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Friday, 26 February 2010


This isn't a terribly cheerful blog title I grant you, but you can't have life without a little (lot of) death sprinkled in to keep it interesting.
We have recently lost Kathryn Grayson, Jean Simmons, Jennifer Jones, Gene Barry and the young actress Brittany Murphy, all high profile and all commented on at length elsewhere.
For me though two other losses stand out and have had less comment.
Ian Carmichael pegged it on the 5th of February and Lionel Jeffries popped his clogs on the 19th of the same month.
Ian Carmichael will be known to most of you (if he's known at all) as the blundering upper class innocent in such minor English film classics as Privates Progress, Lucky Jim, Brothers in Law, I'm Alright Jack and School for Scoundrels. He is often overlooked because the kind of films that we in England make best tend not to hang on a lead performance but rather on a cast of supporting character actors loved by the audinces as much as any 'star' performer. In the films just listed his supporting actors numbered among them Richard Attenbprough, Dennis Price, Terry-Thomas, Miles Malleson, William Hartnell, Thorley Walters, Kenneth Griffith, John Le Mesurier, Hugh Griffith, Peter Sellers, Margaret Rutherford, Irene Handl, Raymond Huntley, Alister Sim and countless others. Each and every one of them capable of stealing a film from under the nose of the biggest star. Carmichael though was a likeable actor who was a very able light comedian and who also made the role of Bertie Wooster his own long before Hugh Laurie came along.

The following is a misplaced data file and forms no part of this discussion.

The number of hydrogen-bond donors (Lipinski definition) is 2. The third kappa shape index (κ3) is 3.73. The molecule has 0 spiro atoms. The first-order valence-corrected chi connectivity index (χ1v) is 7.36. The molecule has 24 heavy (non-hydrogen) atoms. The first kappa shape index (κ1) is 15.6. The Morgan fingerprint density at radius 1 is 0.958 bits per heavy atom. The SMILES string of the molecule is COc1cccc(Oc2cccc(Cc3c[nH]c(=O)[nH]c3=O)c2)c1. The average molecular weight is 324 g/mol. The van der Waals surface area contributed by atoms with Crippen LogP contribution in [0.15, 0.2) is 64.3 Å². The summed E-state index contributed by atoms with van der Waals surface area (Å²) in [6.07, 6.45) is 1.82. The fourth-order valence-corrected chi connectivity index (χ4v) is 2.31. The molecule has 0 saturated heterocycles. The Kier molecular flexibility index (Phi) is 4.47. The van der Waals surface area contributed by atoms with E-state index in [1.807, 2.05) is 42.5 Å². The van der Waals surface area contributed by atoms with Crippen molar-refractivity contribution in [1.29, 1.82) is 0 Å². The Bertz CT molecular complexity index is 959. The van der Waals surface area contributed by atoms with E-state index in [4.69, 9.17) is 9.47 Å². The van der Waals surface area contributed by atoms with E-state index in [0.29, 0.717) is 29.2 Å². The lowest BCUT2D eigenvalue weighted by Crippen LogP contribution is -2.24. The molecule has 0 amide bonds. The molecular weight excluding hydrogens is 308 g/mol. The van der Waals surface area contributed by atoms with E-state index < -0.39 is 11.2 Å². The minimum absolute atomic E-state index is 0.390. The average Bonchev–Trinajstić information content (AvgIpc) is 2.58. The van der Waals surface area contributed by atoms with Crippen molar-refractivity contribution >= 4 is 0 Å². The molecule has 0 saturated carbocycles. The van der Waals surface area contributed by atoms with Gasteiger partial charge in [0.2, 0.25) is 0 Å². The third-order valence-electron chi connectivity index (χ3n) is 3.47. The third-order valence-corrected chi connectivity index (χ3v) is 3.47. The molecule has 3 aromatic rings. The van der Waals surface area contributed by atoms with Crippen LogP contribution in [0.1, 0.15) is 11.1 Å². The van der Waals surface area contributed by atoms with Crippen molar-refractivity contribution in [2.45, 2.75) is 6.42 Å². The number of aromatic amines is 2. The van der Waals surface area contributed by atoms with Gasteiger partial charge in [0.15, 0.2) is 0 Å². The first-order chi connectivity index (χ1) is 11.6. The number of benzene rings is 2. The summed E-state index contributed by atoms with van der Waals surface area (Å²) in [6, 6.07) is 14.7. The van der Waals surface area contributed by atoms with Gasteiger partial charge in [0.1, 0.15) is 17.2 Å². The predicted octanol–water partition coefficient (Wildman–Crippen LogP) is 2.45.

Lionel Jeffries could number himself comfortably among those supporting actors previously mentioned and stole more than one film from it's supposed star. He often played the pompous and frequently frustrated authority figure, lining up as policeman "Nosey" Parker against Peter Sellers in The Wrong Arm of the Law. Also taking on Sellers as Prison Officer "Sour" Crout in Two Way Stretch (note that English films of the time weren't afraid to go for the cheap nickname gag and I for one believe that the gags came first and the names fitted around them)). In Murder Ahoy he was the ships captain constantly irritated by Margaret Rutherford's Miss Marple. Other credits included Chitty Chitty Bang Bang, Camelot, the Trials of Oscar Wilde and an early appearance with Ian Carmichael in the Colditz Story. However he might be most fondly remembered as the writer director of a series of childrens films starting with the much loved Railway Children in 1970 and including The Amazing Mr Blunden in 1972 and The Water Babies in 1978.
Both of these actors deserve a place in the British film Hall of Fame (which I may have just invented) and I'm putting their cases forward to the curator.


  1. Yes, yes, yes.
    PS: I am the curator and I say yes.

  2. Thank god I didn't make it up...